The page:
Mr. Howard was, in his own habits of life, rigidly temperate, and even abstemious; subsisting entirely, at one time, on. potatoes; at another, chiefly on tea and bread and butter; of course not mixing in convivial society, nor accepting invitations to public repasts. His labours have certainly had the admirable effect of drawing the attention of this country to the regulation of public prisons. In many places his improvements have been adopted, and perhaps in all our gaols some advantage has been derived from them. We may hope that these plans will terminate in such general regulations as will make judicial confinement, instead of the means of confirming and increasing depravity (as it has been too generally), the successful instrument of amendment in morality, and acquiring habits of industry. While the few criminals, and probably very few, who may be too depraved for amendment, will be compelled to be beneficial to the community by their labour; and, being advantageously situated in point of health, may suffer nothing more than that restraint which is necessary for the sake of society, and that exertion which they ought never to have abandoned. Considered as the first mover of these important plans, Howard will always be honoured with the gratitude of his country; and his monument, lately erected in St. Paul’s cathedral, is a proof that this gratitude is not | inert. The monument is at the same time a noble proof of the skill and genius of the artist, Mr. Bacon, and represents Mr. Howard in a Roman dress,- with a look and attitude expressive of benevolence and activity, holding in one hand a scroll of plans for the improvement of prisons, hospitals, &c. and in the other a key while he is trampling on chains and fetters. The epitaph contains a sketch of his life, and concludes in words which we also heartily adopt: “He trod an open but unfrequented path to immortality, in the ardent and unremitted exercise of Christian charity. May this tribute to his fame excite an emulation of his truly glorious achievements!” To this may be added the eloquent eulogium pronounced upon Mr. Howard by Mr. Burke, in his “Speech at Bristol, previous to the election in 1780.” Having occasion to mention him, he adds, “I cannot name this gentleman without remarking, that his labours and writings have done much to open the eyes and hearts of mankind. He has visited all Europe, not to survey the sumptuousness of palaces, or the stateliness of temples; not to make accurate measurements of the remains of ancient grandeur, nor to form a scale of the curiosity of modern art not to collect medals, or collate manuscripts; but to dive into the depths of dungeons to plunge into the infection of hospitals to survey the mansions of sorrow and pain; to take the gage and dimensions of misery, depression, and contempt to remember the forgotten, to attend to the neglected, to visit the forsaken, and to compare and collate the distresses of all men in all countries. His plan is original, and it is as full of genius as it is of humanity. It was a voyage of discovery; a circumnavigation of charity. Already the benefit of his labour is felt more or less in every country; I hope he will anticipate his final reward, by seeing all its effects fully realised in his own. He will receive, not by retail, but in gross, the reward of those who visit the prisoner; and he has so forestalled and monopolized this branch of charity, that there will be, I trust, little room to merit by such acts of benevolence hereafter1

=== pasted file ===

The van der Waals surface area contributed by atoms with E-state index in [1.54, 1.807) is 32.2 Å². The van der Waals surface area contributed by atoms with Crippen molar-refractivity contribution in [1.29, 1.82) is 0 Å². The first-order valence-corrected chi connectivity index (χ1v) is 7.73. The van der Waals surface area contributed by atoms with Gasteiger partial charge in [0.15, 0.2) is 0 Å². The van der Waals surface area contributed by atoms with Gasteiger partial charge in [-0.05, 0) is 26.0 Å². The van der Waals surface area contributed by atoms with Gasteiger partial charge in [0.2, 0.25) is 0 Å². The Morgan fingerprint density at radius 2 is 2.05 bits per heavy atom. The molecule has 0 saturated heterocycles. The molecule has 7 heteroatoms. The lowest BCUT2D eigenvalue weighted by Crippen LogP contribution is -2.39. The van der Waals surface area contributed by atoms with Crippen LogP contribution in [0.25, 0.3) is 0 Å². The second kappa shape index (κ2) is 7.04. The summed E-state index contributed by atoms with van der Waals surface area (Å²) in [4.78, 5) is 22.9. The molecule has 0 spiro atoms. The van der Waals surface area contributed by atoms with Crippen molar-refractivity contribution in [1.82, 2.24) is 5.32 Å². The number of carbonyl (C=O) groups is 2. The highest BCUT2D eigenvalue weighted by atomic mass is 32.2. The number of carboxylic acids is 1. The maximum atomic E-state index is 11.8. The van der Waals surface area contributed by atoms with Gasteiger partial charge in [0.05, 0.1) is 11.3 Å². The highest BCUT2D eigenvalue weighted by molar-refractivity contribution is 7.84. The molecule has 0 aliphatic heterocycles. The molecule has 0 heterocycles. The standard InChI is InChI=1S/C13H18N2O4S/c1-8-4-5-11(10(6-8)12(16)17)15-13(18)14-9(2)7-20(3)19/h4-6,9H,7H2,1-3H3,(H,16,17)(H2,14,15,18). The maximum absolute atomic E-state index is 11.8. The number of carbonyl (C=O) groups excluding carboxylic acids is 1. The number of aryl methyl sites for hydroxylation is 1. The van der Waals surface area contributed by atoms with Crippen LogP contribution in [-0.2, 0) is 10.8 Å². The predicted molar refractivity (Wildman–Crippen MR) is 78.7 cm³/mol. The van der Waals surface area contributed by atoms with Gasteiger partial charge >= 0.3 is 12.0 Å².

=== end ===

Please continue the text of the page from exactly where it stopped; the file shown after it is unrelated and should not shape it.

Aikin’s Life of Howard, 8vo. Account of his death, Clarke’s Travels, vol. I. p. 604 —Gent. Mag. vol. LX. LXIII. LXVI. LXIX. Hayley’s Life of liuomey, p. 87.